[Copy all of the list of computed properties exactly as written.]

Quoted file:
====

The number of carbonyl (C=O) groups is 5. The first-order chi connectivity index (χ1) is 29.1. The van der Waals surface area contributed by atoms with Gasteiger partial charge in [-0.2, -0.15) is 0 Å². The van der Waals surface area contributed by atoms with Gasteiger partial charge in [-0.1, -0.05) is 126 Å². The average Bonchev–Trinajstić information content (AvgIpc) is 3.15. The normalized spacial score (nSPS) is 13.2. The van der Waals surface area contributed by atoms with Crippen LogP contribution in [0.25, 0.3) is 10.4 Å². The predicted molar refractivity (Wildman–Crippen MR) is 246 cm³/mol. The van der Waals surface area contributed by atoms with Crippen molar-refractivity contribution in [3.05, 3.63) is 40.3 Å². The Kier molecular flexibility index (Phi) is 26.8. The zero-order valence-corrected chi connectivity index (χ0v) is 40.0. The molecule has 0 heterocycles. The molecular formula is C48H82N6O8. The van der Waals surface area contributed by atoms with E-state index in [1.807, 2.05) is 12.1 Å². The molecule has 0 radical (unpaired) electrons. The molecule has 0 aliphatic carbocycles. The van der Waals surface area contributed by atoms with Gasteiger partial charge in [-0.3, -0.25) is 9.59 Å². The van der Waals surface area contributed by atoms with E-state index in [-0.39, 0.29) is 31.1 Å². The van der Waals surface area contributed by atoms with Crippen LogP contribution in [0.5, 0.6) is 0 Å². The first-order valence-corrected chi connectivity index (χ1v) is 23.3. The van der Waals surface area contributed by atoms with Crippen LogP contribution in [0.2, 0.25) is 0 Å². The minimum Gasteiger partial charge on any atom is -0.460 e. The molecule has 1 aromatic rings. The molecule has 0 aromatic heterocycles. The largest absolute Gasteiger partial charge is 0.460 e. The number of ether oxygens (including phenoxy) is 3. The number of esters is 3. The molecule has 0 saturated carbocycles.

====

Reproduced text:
The number of carbonyl (C=O) groups is 5. The first-order chi connectivity index (χ1) is 29.1. The van der Waals surface area contributed by atoms with Gasteiger partial charge in [-0.2, -0.15) is 0 Å². The van der Waals surface area contributed by atoms with Gasteiger partial charge in [-0.1, -0.05) is 126 Å². The average Bonchev–Trinajstić information content (AvgIpc) is 3.15. The normalized spacial score (nSPS) is 13.2. The van der Waals surface area contributed by atoms with Crippen LogP contribution in [0.25, 0.3) is 10.4 Å². The predicted molar refractivity (Wildman–Crippen MR) is 246 cm³/mol. The van der Waals surface area contributed by atoms with Crippen molar-refractivity contribution in [3.05, 3.63) is 40.3 Å². The Kier molecular flexibility index (Phi) is 26.8. The zero-order valence-corrected chi connectivity index (χ0v) is 40.0. The molecule has 0 heterocycles. The molecular formula is C48H82N6O8. The van der Waals surface area contributed by atoms with E-state index in [1.807, 2.05) is 12.1 Å². The molecule has 0 radical (unpaired) electrons. The molecule has 0 aliphatic carbocycles. The van der Waals surface area contributed by atoms with Gasteiger partial charge in [-0.3, -0.25) is 9.59 Å². The van der Waals surface area contributed by atoms with E-state index in [-0.39, 0.29) is 31.1 Å². The van der Waals surface area contributed by atoms with Crippen LogP contribution in [0.5, 0.6) is 0 Å². The first-order valence-corrected chi connectivity index (χ1v) is 23.3. The van der Waals surface area contributed by atoms with Crippen LogP contribution in [0.2, 0.25) is 0 Å². The minimum Gasteiger partial charge on any atom is -0.460 e. The molecule has 1 aromatic rings. The molecule has 0 aromatic heterocycles. The largest absolute Gasteiger partial charge is 0.460 e. The number of ether oxygens (including phenoxy) is 3. The number of esters is 3. The molecule has 0 saturated carbocycles.